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1 April 2013 Demographic influences on cougar residential use and interactions with people in western Washington
Brian N. Kertson, Rocky D. Spencer, Christian E. Grue
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Sound management of large carnivore populations in wildland–urban environments requires accurate information regarding the ecology of these populations and factors contributing to their interactions with people. We quantified cougar (Puma concolor) residential use and interactions with people in western Washington from 2003 to 2008 to characterize the ecology and risks associated with an adaptable large carnivore residing in a wildland–urban environment. We fitted cougars with global positioning system and very-high-frequency radiocollars, quantified residential use, and tested for differences between demographic classes using analysis of variance fixed-effects and multiple-comparison models. We investigated interaction reports to quantify interaction rates and tested for differences among interaction levels for different cougar demographic classes. We captured 32 cougars (16 males and 16 females) and estimated 33 annual utilization distributions (UDs) for 27 individuals. Ninety-three percent of cougars (n = 27; 15 males and 12 females) used residential areas with an average UD overlap of 16.86% (SD = 17.05%, n = 33). There were no differences between male and female (F1,29 = 0.77, P = 0.49) or resident and transient (F1,29 = 0.0003, P = 0.99) use of residential areas, but subadult use was significantly higher than that of adults (F1,29 = 7.20, P = 0.01). Twenty-nine percent of reports were confirmed (n = 73), with livestock depredations accounting for 67% of confirmed reports. The interaction rate for radiocollared cougars was low (1.6 interactions/1,000 radiodays) and all demographic classes were involved in similar numbers of interactions. Use of residential areas in western Washington appears to be a function of the adaptive and mobile nature of the cougar exploiting suitable habitat and resources within the matrix of residential development. Interaction appears to be a function of individual behavior. Management strategies that target problem individuals and maintain older age structures in local populations coupled with proactive landscape planning and public education in residential areas at the wildland–urban interface may provide an effective strategy for decreasing cougar–human interaction.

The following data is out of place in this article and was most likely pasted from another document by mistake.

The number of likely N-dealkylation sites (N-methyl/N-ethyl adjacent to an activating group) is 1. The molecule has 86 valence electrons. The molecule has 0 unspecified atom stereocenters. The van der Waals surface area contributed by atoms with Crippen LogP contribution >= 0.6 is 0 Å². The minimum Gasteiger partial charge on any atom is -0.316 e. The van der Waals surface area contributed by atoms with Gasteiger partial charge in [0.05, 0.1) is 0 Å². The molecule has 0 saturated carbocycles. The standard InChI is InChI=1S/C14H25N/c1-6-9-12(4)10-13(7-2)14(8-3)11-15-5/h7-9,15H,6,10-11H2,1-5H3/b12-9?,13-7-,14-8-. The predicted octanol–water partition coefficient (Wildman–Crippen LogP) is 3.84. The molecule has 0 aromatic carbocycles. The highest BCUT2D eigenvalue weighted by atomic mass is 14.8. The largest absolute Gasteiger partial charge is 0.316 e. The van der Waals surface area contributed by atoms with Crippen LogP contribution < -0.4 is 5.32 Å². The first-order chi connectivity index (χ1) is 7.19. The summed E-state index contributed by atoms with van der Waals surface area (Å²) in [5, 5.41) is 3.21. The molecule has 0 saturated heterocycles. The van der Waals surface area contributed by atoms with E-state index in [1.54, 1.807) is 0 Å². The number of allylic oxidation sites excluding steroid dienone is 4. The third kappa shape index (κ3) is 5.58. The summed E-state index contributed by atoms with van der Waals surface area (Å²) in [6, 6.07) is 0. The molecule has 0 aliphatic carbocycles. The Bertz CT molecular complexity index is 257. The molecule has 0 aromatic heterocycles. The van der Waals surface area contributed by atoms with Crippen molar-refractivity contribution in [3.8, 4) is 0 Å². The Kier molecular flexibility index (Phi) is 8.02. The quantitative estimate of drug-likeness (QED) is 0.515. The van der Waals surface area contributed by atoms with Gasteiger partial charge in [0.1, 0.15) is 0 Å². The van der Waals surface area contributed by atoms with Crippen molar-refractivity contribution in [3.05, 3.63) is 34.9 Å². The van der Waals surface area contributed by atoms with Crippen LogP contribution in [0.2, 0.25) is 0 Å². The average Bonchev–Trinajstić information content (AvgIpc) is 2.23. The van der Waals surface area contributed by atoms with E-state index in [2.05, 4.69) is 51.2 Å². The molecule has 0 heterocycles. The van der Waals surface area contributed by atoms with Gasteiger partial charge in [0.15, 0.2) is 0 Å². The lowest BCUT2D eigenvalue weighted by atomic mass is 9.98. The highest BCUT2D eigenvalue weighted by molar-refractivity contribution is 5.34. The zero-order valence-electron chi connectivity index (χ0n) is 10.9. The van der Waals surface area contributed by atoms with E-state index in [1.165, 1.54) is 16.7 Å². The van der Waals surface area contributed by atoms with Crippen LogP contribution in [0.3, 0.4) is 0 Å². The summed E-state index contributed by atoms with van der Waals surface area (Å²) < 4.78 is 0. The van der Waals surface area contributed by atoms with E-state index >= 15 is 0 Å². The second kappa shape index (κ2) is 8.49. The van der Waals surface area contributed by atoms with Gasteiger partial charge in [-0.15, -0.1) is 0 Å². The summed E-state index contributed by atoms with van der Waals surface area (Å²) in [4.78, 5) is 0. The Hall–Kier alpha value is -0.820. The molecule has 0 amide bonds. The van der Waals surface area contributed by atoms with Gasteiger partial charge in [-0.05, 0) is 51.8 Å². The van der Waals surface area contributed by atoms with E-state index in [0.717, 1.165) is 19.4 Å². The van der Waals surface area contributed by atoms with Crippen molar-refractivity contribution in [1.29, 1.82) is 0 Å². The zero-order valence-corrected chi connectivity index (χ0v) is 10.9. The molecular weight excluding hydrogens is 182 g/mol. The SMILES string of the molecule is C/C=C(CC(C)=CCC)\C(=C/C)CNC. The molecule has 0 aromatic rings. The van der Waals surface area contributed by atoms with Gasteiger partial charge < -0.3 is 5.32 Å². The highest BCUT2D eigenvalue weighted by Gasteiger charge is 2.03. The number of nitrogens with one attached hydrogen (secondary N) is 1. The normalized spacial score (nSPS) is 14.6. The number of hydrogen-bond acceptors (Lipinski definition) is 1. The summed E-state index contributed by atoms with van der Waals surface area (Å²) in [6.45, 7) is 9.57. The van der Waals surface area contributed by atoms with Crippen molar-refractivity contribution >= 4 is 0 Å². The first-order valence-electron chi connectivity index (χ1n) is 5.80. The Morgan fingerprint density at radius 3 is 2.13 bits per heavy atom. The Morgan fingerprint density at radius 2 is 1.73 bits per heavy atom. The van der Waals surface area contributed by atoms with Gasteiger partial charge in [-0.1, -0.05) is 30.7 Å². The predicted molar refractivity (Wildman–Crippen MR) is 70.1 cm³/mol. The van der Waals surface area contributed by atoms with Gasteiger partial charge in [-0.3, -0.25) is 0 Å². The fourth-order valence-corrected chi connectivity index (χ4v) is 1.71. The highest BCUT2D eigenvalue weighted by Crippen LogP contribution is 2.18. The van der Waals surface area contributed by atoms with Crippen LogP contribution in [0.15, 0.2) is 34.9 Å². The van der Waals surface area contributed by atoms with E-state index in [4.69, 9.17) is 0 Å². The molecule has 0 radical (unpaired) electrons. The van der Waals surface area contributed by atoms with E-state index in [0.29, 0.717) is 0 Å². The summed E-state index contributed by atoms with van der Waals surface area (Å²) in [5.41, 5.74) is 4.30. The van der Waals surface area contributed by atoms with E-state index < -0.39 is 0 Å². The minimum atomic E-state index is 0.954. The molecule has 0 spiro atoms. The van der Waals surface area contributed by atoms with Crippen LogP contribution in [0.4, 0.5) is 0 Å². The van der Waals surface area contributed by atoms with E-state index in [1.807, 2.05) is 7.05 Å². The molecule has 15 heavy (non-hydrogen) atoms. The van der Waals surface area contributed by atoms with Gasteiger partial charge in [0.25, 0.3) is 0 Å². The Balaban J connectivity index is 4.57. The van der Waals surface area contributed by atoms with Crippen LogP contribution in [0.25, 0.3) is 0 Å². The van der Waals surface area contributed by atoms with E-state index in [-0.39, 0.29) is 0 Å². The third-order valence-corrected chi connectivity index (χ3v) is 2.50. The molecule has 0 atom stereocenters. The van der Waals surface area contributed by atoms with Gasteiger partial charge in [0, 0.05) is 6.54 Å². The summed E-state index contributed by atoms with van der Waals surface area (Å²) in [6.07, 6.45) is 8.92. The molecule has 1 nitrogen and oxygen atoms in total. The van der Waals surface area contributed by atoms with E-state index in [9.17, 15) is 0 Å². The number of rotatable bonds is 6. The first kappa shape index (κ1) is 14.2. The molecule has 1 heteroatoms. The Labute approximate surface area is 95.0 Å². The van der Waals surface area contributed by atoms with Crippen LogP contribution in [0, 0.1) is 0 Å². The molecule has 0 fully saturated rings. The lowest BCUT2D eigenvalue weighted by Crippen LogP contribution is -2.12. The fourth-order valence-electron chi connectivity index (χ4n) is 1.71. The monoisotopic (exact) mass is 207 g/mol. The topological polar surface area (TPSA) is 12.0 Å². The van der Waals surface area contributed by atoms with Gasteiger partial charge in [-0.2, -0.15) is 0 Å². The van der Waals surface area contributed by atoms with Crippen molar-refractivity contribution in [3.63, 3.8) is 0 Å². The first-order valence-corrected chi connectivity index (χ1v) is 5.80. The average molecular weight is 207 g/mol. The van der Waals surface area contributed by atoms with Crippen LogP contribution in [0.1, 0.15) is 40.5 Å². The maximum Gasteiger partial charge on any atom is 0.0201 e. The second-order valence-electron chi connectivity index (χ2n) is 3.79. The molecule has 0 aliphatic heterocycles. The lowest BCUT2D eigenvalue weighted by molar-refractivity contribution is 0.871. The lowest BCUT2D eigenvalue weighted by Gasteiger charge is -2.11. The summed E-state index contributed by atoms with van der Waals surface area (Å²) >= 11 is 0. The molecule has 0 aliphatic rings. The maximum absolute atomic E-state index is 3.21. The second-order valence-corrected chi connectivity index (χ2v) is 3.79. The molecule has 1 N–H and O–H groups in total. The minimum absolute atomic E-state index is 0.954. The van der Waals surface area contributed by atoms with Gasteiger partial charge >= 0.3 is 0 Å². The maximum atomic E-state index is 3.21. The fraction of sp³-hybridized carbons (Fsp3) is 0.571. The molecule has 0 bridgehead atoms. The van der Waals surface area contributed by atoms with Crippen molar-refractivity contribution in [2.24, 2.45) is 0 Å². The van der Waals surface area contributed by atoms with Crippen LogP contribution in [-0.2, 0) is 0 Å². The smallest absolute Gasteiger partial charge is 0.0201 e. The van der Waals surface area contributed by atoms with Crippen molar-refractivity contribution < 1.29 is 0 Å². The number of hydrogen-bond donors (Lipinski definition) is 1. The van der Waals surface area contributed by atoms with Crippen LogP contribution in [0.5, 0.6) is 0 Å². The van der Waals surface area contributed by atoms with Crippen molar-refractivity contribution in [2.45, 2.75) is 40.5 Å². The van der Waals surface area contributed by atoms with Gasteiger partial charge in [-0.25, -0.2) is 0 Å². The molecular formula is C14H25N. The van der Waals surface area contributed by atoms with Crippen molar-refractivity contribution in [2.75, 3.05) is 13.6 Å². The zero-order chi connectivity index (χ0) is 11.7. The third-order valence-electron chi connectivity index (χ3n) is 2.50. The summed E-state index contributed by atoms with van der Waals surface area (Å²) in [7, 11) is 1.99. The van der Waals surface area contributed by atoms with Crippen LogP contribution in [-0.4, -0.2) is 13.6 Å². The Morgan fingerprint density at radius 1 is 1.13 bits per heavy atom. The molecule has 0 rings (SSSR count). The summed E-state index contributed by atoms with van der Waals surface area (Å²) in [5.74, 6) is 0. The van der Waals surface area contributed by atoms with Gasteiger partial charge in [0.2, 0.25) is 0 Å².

Brian N. Kertson, Rocky D. Spencer, and Christian E. Grue "Demographic influences on cougar residential use and interactions with people in western Washington," Journal of Mammalogy 94(2), 269-281, (1 April 2013).
Received: 1 February 2012; Accepted: 1 December 2012; Published: 1 April 2013

Puma concolor
residential use
wildland–urban interface
wildlife–human interaction
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